I'm trying to understand what are the risks derived from unprotected communications within the same device, by the use of the loopback interface. I've verified it is possible to capture packets, with administrative privileges, on both Linux and Windows systems, by using Wireshark or RawCap/SocketSniffer tools. Would it be possible for some kind of malware to capture packets exchanges on the loopback interface in the same fashion, provided the malware obtains the needed privileges ?
If you can do it (with Wireshark or another tool), then any program that has the same privilege level as you can theoretically do it as well.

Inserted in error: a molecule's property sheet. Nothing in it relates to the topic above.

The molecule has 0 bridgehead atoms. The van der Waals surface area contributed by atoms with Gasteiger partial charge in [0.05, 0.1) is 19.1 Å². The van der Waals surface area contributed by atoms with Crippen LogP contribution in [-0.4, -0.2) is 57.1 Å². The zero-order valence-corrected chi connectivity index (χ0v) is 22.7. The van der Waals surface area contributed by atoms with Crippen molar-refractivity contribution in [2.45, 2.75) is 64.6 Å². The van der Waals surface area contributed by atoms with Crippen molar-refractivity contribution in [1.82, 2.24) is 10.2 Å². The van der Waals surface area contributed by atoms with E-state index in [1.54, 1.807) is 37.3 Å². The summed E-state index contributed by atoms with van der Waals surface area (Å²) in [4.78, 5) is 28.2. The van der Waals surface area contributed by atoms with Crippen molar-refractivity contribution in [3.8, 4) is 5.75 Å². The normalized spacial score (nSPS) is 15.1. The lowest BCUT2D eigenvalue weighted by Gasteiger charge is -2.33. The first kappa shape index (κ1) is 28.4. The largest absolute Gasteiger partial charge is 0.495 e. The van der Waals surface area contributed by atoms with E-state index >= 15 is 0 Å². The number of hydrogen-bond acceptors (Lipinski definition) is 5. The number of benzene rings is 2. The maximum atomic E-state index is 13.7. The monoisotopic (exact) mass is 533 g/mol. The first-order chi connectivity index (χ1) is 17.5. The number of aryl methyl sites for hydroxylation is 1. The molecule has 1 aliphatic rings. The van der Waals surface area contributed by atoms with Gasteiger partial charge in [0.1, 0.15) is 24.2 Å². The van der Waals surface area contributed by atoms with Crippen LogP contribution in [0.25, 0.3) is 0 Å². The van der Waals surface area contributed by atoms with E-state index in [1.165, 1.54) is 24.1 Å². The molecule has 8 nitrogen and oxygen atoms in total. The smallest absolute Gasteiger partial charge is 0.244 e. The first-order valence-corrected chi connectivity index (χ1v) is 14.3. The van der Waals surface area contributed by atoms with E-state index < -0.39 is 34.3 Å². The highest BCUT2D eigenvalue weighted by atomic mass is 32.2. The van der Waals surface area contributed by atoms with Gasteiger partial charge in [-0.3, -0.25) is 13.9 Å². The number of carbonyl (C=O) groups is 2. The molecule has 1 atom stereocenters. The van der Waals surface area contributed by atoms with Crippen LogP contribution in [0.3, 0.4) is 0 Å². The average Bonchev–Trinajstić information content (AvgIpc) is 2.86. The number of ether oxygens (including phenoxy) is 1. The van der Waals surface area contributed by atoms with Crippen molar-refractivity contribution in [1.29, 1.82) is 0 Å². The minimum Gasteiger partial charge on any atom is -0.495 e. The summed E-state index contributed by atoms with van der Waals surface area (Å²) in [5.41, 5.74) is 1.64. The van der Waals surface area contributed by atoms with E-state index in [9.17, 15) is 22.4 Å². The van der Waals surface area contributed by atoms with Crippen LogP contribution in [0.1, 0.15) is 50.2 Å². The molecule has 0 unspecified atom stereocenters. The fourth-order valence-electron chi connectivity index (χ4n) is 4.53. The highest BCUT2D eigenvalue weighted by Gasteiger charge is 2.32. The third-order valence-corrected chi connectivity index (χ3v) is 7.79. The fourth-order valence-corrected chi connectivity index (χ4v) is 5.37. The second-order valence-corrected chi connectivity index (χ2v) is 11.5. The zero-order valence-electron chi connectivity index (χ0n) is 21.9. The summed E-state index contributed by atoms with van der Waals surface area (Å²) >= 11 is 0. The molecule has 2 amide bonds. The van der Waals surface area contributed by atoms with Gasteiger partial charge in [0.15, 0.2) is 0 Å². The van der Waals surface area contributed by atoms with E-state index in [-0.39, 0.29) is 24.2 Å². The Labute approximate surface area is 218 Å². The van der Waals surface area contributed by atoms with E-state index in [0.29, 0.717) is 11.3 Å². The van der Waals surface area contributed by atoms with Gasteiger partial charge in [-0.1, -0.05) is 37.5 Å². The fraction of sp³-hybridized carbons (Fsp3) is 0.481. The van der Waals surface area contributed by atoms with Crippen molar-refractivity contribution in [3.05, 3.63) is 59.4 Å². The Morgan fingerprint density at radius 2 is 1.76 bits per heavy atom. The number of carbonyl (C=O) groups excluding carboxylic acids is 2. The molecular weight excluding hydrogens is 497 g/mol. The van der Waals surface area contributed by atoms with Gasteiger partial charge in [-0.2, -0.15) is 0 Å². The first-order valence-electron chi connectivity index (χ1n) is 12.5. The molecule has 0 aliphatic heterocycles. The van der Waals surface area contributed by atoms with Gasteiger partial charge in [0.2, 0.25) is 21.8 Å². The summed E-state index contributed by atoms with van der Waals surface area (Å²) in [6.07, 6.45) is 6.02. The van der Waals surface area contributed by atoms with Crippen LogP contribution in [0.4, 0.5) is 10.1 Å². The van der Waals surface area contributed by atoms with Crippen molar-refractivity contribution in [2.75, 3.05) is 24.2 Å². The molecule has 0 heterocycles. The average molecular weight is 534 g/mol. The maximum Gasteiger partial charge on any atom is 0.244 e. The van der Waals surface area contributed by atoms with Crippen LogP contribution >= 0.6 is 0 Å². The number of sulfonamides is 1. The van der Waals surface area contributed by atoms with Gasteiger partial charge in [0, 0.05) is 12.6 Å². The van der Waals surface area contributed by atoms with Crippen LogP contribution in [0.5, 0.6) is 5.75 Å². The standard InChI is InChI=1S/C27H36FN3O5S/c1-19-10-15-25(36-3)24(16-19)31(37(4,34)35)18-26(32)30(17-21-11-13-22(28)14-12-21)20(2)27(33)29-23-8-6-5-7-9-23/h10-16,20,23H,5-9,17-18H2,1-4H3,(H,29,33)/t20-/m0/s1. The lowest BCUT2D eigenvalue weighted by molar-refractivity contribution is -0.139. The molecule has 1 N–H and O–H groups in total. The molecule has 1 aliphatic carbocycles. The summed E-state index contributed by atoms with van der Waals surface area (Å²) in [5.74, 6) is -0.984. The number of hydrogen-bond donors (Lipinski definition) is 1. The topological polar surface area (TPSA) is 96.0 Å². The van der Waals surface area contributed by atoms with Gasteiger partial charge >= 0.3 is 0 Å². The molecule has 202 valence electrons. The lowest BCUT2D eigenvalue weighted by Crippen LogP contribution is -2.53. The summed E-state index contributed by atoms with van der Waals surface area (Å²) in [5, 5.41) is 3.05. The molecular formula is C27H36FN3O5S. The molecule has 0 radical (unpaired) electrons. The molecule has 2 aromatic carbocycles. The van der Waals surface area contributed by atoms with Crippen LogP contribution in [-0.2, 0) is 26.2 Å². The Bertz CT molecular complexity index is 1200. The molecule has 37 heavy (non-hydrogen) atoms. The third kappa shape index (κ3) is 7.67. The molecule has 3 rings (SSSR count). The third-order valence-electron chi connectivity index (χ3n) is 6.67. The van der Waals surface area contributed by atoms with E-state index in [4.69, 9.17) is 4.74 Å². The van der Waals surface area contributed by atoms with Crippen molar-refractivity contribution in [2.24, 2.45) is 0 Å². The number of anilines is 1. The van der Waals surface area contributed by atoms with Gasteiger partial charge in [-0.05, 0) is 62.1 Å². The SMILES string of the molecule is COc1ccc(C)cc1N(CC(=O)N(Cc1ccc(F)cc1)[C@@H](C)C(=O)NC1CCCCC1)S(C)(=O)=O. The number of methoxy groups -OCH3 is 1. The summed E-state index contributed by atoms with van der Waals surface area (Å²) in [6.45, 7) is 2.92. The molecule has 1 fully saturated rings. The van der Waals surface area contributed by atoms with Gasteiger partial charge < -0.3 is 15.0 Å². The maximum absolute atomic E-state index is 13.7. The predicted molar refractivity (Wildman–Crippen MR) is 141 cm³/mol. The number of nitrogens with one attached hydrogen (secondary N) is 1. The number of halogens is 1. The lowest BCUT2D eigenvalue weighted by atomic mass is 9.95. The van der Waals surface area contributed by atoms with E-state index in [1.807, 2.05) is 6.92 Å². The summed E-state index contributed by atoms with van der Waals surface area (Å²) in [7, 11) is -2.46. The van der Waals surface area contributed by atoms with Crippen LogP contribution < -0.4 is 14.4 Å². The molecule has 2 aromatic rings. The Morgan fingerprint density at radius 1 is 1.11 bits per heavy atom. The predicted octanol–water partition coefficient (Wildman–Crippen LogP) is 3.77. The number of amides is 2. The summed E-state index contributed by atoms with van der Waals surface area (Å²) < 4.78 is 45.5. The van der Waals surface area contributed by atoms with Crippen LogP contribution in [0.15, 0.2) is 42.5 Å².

So if the question is: can the loopback interface be sniffed? I'd reply YES. From what I know, it's more or less the reason why it was created in the first place.
Mostly not. On Linux, there are security patches against this (I can't remember their name, but maybe you can get help here).
But: the sniffing on the loopback device needs root permission (or some tricky capability), what the attacker has, he can do anyways everything.
There is also a special case, which may be relevant for you. The virtualization softwares use normally their own solution for the inter-vm communication, which is practically a loopback as well, but it has mostly some types of protcetion against such attacks.